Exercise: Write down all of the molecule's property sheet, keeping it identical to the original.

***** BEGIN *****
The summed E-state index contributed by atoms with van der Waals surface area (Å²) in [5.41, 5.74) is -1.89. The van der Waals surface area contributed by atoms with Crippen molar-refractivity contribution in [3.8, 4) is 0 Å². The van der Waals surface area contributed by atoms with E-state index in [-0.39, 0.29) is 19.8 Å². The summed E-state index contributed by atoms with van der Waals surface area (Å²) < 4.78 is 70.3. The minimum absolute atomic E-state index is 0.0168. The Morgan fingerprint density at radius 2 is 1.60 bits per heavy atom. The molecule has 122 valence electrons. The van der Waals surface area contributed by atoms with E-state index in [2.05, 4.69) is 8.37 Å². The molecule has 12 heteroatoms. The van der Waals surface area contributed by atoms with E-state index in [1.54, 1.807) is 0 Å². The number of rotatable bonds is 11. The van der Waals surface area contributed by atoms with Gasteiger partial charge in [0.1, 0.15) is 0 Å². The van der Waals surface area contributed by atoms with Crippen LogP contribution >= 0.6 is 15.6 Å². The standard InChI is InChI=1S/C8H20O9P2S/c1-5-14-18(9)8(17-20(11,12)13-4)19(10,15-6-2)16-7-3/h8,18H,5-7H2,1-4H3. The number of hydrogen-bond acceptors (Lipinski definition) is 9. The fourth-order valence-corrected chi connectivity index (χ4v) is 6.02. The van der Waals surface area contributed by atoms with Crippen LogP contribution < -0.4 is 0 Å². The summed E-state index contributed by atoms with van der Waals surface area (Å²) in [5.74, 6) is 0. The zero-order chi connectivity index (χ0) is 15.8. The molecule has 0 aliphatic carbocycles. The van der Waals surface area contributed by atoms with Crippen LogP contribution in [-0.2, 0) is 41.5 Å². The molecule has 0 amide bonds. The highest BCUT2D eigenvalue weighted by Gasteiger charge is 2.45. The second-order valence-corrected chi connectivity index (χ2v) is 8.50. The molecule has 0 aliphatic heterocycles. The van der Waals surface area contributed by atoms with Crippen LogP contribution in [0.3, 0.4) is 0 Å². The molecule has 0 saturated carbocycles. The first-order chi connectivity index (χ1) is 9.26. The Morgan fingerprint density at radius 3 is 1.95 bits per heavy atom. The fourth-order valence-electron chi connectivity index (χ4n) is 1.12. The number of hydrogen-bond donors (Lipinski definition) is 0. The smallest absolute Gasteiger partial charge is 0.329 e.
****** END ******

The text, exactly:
The summed E-state index contributed by atoms with van der Waals surface area (Å²) in [5.41, 5.74) is -1.89. The van der Waals surface area contributed by atoms with Crippen molar-refractivity contribution in [3.8, 4) is 0 Å². The van der Waals surface area contributed by atoms with E-state index in [-0.39, 0.29) is 19.8 Å². The summed E-state index contributed by atoms with van der Waals surface area (Å²) < 4.78 is 70.3. The minimum absolute atomic E-state index is 0.0168. The Morgan fingerprint density at radius 2 is 1.60 bits per heavy atom. The molecule has 122 valence electrons. The van der Waals surface area contributed by atoms with E-state index in [2.05, 4.69) is 8.37 Å². The molecule has 12 heteroatoms. The van der Waals surface area contributed by atoms with E-state index in [1.54, 1.807) is 0 Å². The number of rotatable bonds is 11. The van der Waals surface area contributed by atoms with Gasteiger partial charge in [0.1, 0.15) is 0 Å². The van der Waals surface area contributed by atoms with Crippen LogP contribution >= 0.6 is 15.6 Å². The standard InChI is InChI=1S/C8H20O9P2S/c1-5-14-18(9)8(17-20(11,12)13-4)19(10,15-6-2)16-7-3/h8,18H,5-7H2,1-4H3. The number of hydrogen-bond acceptors (Lipinski definition) is 9. The fourth-order valence-corrected chi connectivity index (χ4v) is 6.02. The van der Waals surface area contributed by atoms with Crippen LogP contribution < -0.4 is 0 Å². The summed E-state index contributed by atoms with van der Waals surface area (Å²) in [5.74, 6) is 0. The zero-order chi connectivity index (χ0) is 15.8. The molecule has 0 aliphatic carbocycles. The van der Waals surface area contributed by atoms with Crippen LogP contribution in [-0.2, 0) is 41.5 Å². The molecule has 0 amide bonds. The highest BCUT2D eigenvalue weighted by Gasteiger charge is 2.45. The second-order valence-corrected chi connectivity index (χ2v) is 8.50. The molecule has 0 aliphatic heterocycles. The van der Waals surface area contributed by atoms with Crippen LogP contribution in [0.3, 0.4) is 0 Å². The molecule has 0 saturated carbocycles. The first-order chi connectivity index (χ1) is 9.26. The Morgan fingerprint density at radius 3 is 1.95 bits per heavy atom. The fourth-order valence-electron chi connectivity index (χ4n) is 1.12. The number of hydrogen-bond donors (Lipinski definition) is 0. The smallest absolute Gasteiger partial charge is 0.329 e.